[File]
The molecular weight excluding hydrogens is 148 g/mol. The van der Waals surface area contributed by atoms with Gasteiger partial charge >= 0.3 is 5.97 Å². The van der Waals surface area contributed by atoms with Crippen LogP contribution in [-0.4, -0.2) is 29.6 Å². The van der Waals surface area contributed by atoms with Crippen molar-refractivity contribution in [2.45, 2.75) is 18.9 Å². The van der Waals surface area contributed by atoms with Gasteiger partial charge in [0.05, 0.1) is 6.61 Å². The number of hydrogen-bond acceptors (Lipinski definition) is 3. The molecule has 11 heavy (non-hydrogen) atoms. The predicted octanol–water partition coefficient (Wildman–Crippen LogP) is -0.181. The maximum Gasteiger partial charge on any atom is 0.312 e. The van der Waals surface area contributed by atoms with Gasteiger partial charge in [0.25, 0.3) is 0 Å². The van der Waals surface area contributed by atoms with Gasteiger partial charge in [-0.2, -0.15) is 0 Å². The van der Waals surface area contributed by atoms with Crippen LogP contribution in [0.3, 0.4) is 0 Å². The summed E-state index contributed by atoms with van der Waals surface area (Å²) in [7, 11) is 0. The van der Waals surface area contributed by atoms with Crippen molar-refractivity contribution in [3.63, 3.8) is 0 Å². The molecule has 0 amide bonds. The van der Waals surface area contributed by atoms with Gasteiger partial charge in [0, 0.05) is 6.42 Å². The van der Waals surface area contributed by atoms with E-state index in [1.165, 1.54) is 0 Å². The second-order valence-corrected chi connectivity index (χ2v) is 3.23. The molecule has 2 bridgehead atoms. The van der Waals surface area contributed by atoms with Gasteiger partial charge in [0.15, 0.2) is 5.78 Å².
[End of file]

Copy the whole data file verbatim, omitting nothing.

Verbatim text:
The molecular weight excluding hydrogens is 148 g/mol. The van der Waals surface area contributed by atoms with Gasteiger partial charge >= 0.3 is 5.97 Å². The van der Waals surface area contributed by atoms with Crippen LogP contribution in [-0.4, -0.2) is 29.6 Å². The van der Waals surface area contributed by atoms with Crippen molar-refractivity contribution in [2.45, 2.75) is 18.9 Å². The van der Waals surface area contributed by atoms with Gasteiger partial charge in [0.05, 0.1) is 6.61 Å². The number of hydrogen-bond acceptors (Lipinski definition) is 3. The molecule has 11 heavy (non-hydrogen) atoms. The predicted octanol–water partition coefficient (Wildman–Crippen LogP) is -0.181. The maximum Gasteiger partial charge on any atom is 0.312 e. The van der Waals surface area contributed by atoms with Gasteiger partial charge in [0.25, 0.3) is 0 Å². The van der Waals surface area contributed by atoms with Gasteiger partial charge in [-0.2, -0.15) is 0 Å². The van der Waals surface area contributed by atoms with Crippen LogP contribution in [0.3, 0.4) is 0 Å². The summed E-state index contributed by atoms with van der Waals surface area (Å²) in [7, 11) is 0. The van der Waals surface area contributed by atoms with Crippen molar-refractivity contribution in [3.63, 3.8) is 0 Å². The molecule has 0 amide bonds. The van der Waals surface area contributed by atoms with Gasteiger partial charge in [0, 0.05) is 6.42 Å². The van der Waals surface area contributed by atoms with E-state index in [1.165, 1.54) is 0 Å². The second-order valence-corrected chi connectivity index (χ2v) is 3.23. The molecule has 2 bridgehead atoms. The van der Waals surface area contributed by atoms with Gasteiger partial charge in [0.15, 0.2) is 5.78 Å².